Let’s face it. Nobody wants to be involved in a car wreck.
But tragically, auto accidents are part of everyday life in the United States.
Did you know there were more than 5.6 million traffic accidents in the U.S. in 2013?
More than 32,000 people lost their lives as a result of a car crash. That’s 90 persons a day, and one fatality every 16 minutes.
Another 2.3 million individuals suffered injuries because of car accidents.
Besides the human toll of traffic accidents, our economy lost an estimated $242 billion.
When the intangible impact, such as lost quality of life, is calculated, the economic impact rises to $836 billion.
The financial cost of an auto accident includes lost productivity, workplace losses, medical costs, emergency medical services, insurance administration costs, congestion costs, and property damage.
Although there are many steps we can take to reduce our risk of a motor vehicle accident (like staying sober, buckling up, and avoiding distractions), the reality is that you or someone you care about will likely be involved in a car accident at some point.
That’s why it’s so important to be prepared.
Here are some simple things you can do before a car accident occurs, and some crucial steps to take immediately if you’re involved in a crash.
Being prepared and taking some helpful steps ahead of time can reduce the surge of stress that you’ll likely feel if you’re involved in a car accident.
For example, keep a copy of your current insurance information, vehicle registration information, and a pen and paper in your car.
These are the items you will typically need to give the investigating law enforcement officer, and having them readily available on your visor or in your glove compartment will make the post-accident process much smoother.
Since these days most phones come with a camera, familiarize yourself with that feature, as it may be important to be able to take a shot of the scene of the crash, after you and all others are out of any danger.
Crash scenes can be chaotic, dangerous, and downright scary.
But following some basic steps in those critical post-crash moments can make a big difference for everyone involved.
Above all else, think about your safety and those around you.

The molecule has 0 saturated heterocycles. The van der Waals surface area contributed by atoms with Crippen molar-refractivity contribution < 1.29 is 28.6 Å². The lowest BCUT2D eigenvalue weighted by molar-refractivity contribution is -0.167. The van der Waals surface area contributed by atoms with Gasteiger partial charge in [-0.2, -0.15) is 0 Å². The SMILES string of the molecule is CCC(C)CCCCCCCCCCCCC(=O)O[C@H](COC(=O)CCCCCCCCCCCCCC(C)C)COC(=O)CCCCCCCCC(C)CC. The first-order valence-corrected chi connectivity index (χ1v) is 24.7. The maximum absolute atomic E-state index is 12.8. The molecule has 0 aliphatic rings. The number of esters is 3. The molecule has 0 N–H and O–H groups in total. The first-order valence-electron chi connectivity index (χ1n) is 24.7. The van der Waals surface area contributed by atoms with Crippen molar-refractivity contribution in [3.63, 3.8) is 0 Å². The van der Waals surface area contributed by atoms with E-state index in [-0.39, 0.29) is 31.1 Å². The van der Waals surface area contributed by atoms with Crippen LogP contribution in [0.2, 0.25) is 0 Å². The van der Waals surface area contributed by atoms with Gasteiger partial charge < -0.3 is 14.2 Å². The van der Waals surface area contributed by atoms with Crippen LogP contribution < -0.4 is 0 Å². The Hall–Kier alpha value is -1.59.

If you are able, check on the well-being of everyone, and if someone is injured, call 911 immediately and request an ambulance.
Regardless of who caused the car wreck, we should always put issues of protecting and saving lives before all other considerations.
It is also important to stay calm. Being in a motor vehicle crash is scary, but getting upset will make things worse.
If someone else is panicking, do your best to calm them.
If someone else is angry, do your best to distance yourself from them and let law enforcement diffuse that issue.
Once law enforcement arrive and authorize you to move your vehicle, then you can move it.
Usually, it is not advisable to move vehicles from their location of rest until the officer has had an opportunity to mark their location at rest.
Finally, once the officer has his or her investigation ongoing, the drivers are typically asked to separate and you have time to regroup.
If you are a victim of this crash, it is a good time to conduct your own simple investigation.
Without getting in the way of an official investigation, take time to make observations of where things are:
Pay attention to what other drivers have said or later say to you; what they say can and will be used against them in a court of law, if it comes to that.
If appropriate, take pictures of the scene and vehicles to preserve your recollection of these things.
Taking these steps before and after the collision will help reduce anxiety and give you a plan of action should you be the unfortunate victim of a crash.
Source: National Highway Traffic Safety Administration. (2015). Traffic Safety Facts. Accessed on September 18, 2015 from http://www-nrd.nhtsa.dot.gov/Pubs/812169.pdf.